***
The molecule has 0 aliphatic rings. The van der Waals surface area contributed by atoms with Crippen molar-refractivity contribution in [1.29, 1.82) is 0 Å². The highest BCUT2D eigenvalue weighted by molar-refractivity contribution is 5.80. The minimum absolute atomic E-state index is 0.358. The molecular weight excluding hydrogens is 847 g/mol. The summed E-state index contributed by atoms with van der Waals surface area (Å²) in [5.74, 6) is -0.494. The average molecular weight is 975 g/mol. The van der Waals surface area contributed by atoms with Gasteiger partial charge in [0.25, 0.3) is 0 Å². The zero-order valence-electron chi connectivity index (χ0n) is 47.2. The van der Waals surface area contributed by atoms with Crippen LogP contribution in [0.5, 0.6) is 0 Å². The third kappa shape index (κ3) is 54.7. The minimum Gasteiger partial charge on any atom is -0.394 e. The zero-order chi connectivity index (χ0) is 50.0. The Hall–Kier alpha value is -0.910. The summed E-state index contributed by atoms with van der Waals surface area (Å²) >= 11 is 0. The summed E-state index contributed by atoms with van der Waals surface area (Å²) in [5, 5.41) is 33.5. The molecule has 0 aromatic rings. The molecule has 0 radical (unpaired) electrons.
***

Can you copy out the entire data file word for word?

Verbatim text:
The molecule has 0 aliphatic rings. The van der Waals surface area contributed by atoms with Crippen molar-refractivity contribution in [1.29, 1.82) is 0 Å². The highest BCUT2D eigenvalue weighted by molar-refractivity contribution is 5.80. The minimum absolute atomic E-state index is 0.358. The molecular weight excluding hydrogens is 847 g/mol. The summed E-state index contributed by atoms with van der Waals surface area (Å²) in [5.74, 6) is -0.494. The average molecular weight is 975 g/mol. The van der Waals surface area contributed by atoms with Gasteiger partial charge in [0.25, 0.3) is 0 Å². The zero-order valence-electron chi connectivity index (χ0n) is 47.2. The van der Waals surface area contributed by atoms with Crippen LogP contribution in [0.5, 0.6) is 0 Å². The third kappa shape index (κ3) is 54.7. The minimum Gasteiger partial charge on any atom is -0.394 e. The zero-order chi connectivity index (χ0) is 50.0. The Hall–Kier alpha value is -0.910. The summed E-state index contributed by atoms with van der Waals surface area (Å²) >= 11 is 0. The summed E-state index contributed by atoms with van der Waals surface area (Å²) in [5, 5.41) is 33.5. The molecule has 0 aromatic rings. The molecule has 0 radical (unpaired) electrons.